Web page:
Stage 2: Wind

Stage 2.

Waking up to a howling wind that whistled the windows through my 18th floor room here at the Ritz only meant one thing.


As if that wasn’t enough of a data point for my scientific brain, I could then look out the window and notice the air was the consistency of pea soup mixed with murky desert sand and construction materials.  If I could see further than 200m through the particle filled air, I would also notice the palm trees that normally were perpendicular to the earth were now blown to a distinct 45 degree angle.  Oh yes.  It was windy.  This was the dreadful Qatar I had been warned about.

The race started into a straight 40kph headwind.  We crawled along at some pretty slow speeds as we tried to navigate through the blowing obstructions and sand swirls.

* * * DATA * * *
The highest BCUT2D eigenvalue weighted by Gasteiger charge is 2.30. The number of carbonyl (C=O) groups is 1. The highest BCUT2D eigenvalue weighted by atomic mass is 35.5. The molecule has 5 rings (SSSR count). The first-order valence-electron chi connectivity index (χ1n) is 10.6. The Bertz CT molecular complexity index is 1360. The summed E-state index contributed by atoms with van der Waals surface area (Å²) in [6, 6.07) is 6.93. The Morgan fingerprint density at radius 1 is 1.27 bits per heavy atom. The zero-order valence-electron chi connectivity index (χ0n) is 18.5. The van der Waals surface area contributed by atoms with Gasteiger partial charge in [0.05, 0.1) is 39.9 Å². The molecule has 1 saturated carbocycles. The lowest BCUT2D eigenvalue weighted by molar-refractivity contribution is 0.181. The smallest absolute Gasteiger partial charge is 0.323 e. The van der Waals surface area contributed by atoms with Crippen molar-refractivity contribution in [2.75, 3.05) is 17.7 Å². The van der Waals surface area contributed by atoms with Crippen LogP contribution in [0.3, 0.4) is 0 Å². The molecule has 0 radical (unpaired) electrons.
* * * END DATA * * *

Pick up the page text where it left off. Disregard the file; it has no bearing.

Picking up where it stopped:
Then it happened.  A turn.  Hello, crosswind.

The peloton shattered into multiple slices of a snake of echelons.  It was game time.  You would suddenly find yourself in the gutter or off the road desperate to find relief from the beating crosswind.  Crashes were happening.  Girls were blown off the road.  The race was made selective through the winds and strong teams being smart.  At one point I hit 65kph in a tailwind section.  We were flying, or crawling but it was all the same–suffering.

We entered the finishing circuits with a break up the road, and due to some bad luck and conditions, I was the only USA rider left in the selection.  Deciding to make a bike race of it, I attacked 3k to go into a crosswind section and managed to hold that gap for an 8th place finish behind the break.

As you well know, sometimes bike racing doesn’t go according to plan, and you have to improvise and respond.  Bike racing takes a lot of smarts, grit, and sometimes plain luck.  This stage was a day of pure grit for me.  Of raw scratching and clawing and not giving up, even though I considered it multiple times.  Sometimes that is all we have to give, just pure grit. I gave it that today.  Grit.


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